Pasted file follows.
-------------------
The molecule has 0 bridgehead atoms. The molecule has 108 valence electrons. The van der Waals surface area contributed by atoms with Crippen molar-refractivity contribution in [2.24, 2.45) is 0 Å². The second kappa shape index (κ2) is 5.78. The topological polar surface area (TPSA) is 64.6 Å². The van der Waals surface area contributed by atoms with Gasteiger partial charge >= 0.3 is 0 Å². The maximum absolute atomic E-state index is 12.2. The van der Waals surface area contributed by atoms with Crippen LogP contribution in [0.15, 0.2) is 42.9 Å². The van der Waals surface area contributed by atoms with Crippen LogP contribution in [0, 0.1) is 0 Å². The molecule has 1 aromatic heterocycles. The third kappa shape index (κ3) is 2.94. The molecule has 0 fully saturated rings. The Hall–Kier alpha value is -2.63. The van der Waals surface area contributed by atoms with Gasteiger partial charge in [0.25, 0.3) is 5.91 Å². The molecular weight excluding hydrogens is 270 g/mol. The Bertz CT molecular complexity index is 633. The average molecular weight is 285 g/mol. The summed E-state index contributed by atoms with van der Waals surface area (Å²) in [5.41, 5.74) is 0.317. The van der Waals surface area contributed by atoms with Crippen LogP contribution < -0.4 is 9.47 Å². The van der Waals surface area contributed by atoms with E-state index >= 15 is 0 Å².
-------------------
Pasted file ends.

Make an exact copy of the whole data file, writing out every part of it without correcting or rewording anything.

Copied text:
The molecule has 0 bridgehead atoms. The molecule has 108 valence electrons. The van der Waals surface area contributed by atoms with Crippen molar-refractivity contribution in [2.24, 2.45) is 0 Å². The second kappa shape index (κ2) is 5.78. The topological polar surface area (TPSA) is 64.6 Å². The van der Waals surface area contributed by atoms with Gasteiger partial charge >= 0.3 is 0 Å². The maximum absolute atomic E-state index is 12.2. The van der Waals surface area contributed by atoms with Crippen LogP contribution in [0.15, 0.2) is 42.9 Å². The van der Waals surface area contributed by atoms with Crippen LogP contribution in [0, 0.1) is 0 Å². The molecule has 1 aromatic heterocycles. The third kappa shape index (κ3) is 2.94. The molecule has 0 fully saturated rings. The Hall–Kier alpha value is -2.63. The van der Waals surface area contributed by atoms with Gasteiger partial charge in [0.25, 0.3) is 5.91 Å². The molecular weight excluding hydrogens is 270 g/mol. The Bertz CT molecular complexity index is 633. The average molecular weight is 285 g/mol. The summed E-state index contributed by atoms with van der Waals surface area (Å²) in [5.41, 5.74) is 0.317. The van der Waals surface area contributed by atoms with Crippen LogP contribution < -0.4 is 9.47 Å². The van der Waals surface area contributed by atoms with E-state index >= 15 is 0 Å².